PrevNext

Go beyond policies to ensure child rights

We fight for the rights of our children and run from pillar to post to ensure that their voices are heard. What comes next? A big set of rules and regulations are framed and implemented only on paper, whereas in reality, children still suffer.

While at the start they suffered at the hands of an ignorant society, today they suffer because of blatant apathy from the educated and informed society. Landmark policies like the Right to Education (RTE) Act as well as various other provisions have been put in place to safeguard the interests of children.

Various state, central and international boards have introduced a series of concessions in schools especially for students with learning disabilities (LD), autism and physical disabilities, so as to ease the burden of education. Still there seem to be loopholes in the actual implementation of these very rules in schools.

While the government has put a framework in place to ensure the rights of these children, the fact that many are still suffering and struggling, shows the need for better reforms. Let’s stop introducing policies that are unsustainable during crisis.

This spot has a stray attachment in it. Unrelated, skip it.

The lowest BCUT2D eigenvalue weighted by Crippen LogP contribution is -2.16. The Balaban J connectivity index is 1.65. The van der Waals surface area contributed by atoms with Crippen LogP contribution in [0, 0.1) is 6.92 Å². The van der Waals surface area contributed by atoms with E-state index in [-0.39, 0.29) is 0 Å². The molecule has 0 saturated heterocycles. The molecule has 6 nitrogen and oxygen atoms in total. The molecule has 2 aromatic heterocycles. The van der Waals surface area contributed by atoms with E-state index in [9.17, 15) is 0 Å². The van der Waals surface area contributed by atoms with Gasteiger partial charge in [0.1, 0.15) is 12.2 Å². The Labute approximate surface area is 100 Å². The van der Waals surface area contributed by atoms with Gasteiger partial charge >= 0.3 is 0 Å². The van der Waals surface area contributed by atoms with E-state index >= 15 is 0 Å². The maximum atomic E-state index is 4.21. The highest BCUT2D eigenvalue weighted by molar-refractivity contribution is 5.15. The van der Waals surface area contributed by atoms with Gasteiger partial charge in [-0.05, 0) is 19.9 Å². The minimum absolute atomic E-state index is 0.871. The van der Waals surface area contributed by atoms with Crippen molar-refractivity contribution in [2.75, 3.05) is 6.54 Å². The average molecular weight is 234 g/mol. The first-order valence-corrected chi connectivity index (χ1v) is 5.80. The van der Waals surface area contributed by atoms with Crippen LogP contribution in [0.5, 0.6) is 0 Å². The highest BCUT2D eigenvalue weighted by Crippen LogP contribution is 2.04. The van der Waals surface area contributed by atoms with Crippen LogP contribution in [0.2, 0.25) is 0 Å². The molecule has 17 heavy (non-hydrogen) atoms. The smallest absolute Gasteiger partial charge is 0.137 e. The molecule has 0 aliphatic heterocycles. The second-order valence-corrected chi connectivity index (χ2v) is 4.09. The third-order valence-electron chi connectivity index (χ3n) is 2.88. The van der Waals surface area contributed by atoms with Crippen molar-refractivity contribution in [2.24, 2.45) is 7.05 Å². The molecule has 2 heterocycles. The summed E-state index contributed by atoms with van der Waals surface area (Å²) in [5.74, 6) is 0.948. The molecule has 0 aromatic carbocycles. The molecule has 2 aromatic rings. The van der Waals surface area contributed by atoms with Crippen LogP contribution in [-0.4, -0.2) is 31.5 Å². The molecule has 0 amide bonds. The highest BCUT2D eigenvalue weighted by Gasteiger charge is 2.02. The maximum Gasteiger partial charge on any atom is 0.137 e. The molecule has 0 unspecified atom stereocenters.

Instead, it is time the government works towards ensuring that no child is treated like an outcast in a school where they were admitted to get past the differences in the first place. While awareness has reached few parts of the society, the focus should now be on ensuring change in the mindset of people.

The government needs to now focus on setting up more LD identifying centres across the state. There is need to hire experts in the field and place them in situations where parents as well as school authorities are struggling with the problem at hand.

Schools need to start sensitising their staff as well as students towards topics like LD, autism and other disabilities. It is said that support and encouragement is found in the most unlikely places, but for the sake of the children, let’s make support available where it’s needed the most the society and most importantly, in schools.

You May Like

0 Comments

    Leave a Reply